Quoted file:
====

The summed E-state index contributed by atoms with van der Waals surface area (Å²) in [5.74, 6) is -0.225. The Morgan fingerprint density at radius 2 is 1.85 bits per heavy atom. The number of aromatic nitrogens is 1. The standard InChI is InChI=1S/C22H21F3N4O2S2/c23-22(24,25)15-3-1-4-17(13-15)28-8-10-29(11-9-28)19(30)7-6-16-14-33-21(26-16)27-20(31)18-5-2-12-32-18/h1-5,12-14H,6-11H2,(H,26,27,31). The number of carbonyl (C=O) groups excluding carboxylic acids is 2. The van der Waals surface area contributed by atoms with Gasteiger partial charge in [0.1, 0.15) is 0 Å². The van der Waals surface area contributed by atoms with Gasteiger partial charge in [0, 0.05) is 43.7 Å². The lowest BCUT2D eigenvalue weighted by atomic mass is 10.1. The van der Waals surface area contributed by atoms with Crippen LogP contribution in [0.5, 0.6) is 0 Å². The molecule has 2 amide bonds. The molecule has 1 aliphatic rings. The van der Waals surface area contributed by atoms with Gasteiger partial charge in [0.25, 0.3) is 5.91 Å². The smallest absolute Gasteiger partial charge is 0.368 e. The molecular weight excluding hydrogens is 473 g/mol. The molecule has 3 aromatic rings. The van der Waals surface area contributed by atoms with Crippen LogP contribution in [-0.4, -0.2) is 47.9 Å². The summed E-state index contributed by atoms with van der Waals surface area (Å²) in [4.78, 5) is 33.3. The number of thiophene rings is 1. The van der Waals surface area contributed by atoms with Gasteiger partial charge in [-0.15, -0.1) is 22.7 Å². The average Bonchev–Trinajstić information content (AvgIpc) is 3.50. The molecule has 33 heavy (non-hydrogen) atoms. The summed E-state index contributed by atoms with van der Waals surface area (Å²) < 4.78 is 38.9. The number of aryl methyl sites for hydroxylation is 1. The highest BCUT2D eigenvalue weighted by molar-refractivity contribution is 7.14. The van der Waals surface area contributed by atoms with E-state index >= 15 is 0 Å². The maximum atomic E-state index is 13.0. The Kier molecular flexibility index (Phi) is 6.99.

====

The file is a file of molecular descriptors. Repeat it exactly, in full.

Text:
The summed E-state index contributed by atoms with van der Waals surface area (Å²) in [5.74, 6) is -0.225. The Morgan fingerprint density at radius 2 is 1.85 bits per heavy atom. The number of aromatic nitrogens is 1. The standard InChI is InChI=1S/C22H21F3N4O2S2/c23-22(24,25)15-3-1-4-17(13-15)28-8-10-29(11-9-28)19(30)7-6-16-14-33-21(26-16)27-20(31)18-5-2-12-32-18/h1-5,12-14H,6-11H2,(H,26,27,31). The number of carbonyl (C=O) groups excluding carboxylic acids is 2. The van der Waals surface area contributed by atoms with Gasteiger partial charge in [0.1, 0.15) is 0 Å². The van der Waals surface area contributed by atoms with Gasteiger partial charge in [0, 0.05) is 43.7 Å². The lowest BCUT2D eigenvalue weighted by atomic mass is 10.1. The van der Waals surface area contributed by atoms with Crippen LogP contribution in [0.5, 0.6) is 0 Å². The molecule has 2 amide bonds. The molecule has 1 aliphatic rings. The van der Waals surface area contributed by atoms with Gasteiger partial charge in [0.25, 0.3) is 5.91 Å². The smallest absolute Gasteiger partial charge is 0.368 e. The molecular weight excluding hydrogens is 473 g/mol. The molecule has 3 aromatic rings. The van der Waals surface area contributed by atoms with Crippen LogP contribution in [-0.4, -0.2) is 47.9 Å². The summed E-state index contributed by atoms with van der Waals surface area (Å²) in [4.78, 5) is 33.3. The number of thiophene rings is 1. The van der Waals surface area contributed by atoms with Gasteiger partial charge in [-0.15, -0.1) is 22.7 Å². The average Bonchev–Trinajstić information content (AvgIpc) is 3.50. The molecule has 33 heavy (non-hydrogen) atoms. The summed E-state index contributed by atoms with van der Waals surface area (Å²) < 4.78 is 38.9. The number of aryl methyl sites for hydroxylation is 1. The highest BCUT2D eigenvalue weighted by molar-refractivity contribution is 7.14. The van der Waals surface area contributed by atoms with E-state index >= 15 is 0 Å². The maximum atomic E-state index is 13.0. The Kier molecular flexibility index (Phi) is 6.99.